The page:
Expert warns SNP of consequence over a de facto vote climbdown on FM

THE SNP cannot back down from using the next general election as a ‘de facto independence referendum’ without damaging Nicola Sturgeon’s position as leader, according to Scotland’s top scholar on the SNP.

Professor James Mitchell, chair of public policy at Edinburgh University, said it would even be difficult for the party to amend the policy without weakening her role, especially so soon after a rebellion last year among her party’s MSPs over the gender recognition reform bill.

His warning came as the SNP’s ruling body, the National Executive Committee (NEC) met with the First Minister yesterday to agree the text of the resolution to be debated at the party’s special conference in March.

The motion to be put to party members was agreed, with Ms Sturgeon’s stated preference – if no section 30 order is granted for an agreed referendum – to use the next Westminster election, expected 2024, as the de facto vote.

But in a change of plan, members will also be given a second option of using the next Holyrood election, due in 2026, for the same purpose.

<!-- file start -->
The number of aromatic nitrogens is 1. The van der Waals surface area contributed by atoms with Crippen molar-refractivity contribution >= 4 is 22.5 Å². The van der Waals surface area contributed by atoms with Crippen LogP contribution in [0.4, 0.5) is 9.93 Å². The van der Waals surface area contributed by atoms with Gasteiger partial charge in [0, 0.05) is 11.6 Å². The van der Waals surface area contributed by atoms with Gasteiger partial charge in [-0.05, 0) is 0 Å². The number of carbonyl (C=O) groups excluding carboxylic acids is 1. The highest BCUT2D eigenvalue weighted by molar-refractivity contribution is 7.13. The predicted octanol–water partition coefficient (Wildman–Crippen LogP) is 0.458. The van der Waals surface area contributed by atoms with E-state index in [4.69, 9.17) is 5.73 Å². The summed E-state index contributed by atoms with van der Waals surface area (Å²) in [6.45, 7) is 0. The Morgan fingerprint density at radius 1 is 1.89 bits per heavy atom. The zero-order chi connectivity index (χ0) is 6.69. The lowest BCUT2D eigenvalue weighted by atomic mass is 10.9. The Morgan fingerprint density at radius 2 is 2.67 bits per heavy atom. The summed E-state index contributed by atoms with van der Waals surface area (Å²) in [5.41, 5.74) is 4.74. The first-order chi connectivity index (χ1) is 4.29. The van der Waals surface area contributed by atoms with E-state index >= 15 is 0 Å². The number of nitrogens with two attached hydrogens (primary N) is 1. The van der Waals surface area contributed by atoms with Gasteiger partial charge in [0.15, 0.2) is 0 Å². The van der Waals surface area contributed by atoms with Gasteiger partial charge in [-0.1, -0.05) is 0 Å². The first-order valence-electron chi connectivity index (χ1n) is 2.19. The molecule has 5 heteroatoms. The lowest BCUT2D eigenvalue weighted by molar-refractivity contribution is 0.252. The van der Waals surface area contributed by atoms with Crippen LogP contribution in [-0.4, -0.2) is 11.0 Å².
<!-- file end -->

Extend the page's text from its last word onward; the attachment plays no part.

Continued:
A further option set out in the motion to be debated by members states that the “SNP will contest the next UK General Election, on whichever date it is called, on the issue of securing agreement for a transfer of power to enable the Scottish Parliament to legislate for a referendum.

“The SNP will make clear that it is asking people to vote SNP in that election to indicate support for a referendum.”

Professor Mitchell told The Herald on Sunday: “The SNP will find it difficult digging itself out of the ‘de facto referendum’ hole – to reverse her June announcement or even find some face-saving position would be seen as a blow to [Nicola Sturgeon’s] leadership and coming soon after some of her MSPs rebelled on gender recognition would be potentially very damaging.”

Ms Sturgeon announced the plan to use the next Westminster election as a de facto referendum in June as she set out a route ahead for a new vote on independence and again put the policy forward after the Supreme Court’s ruling in November that Holyrood cannot hold a referendum without the UK Government’s agreement.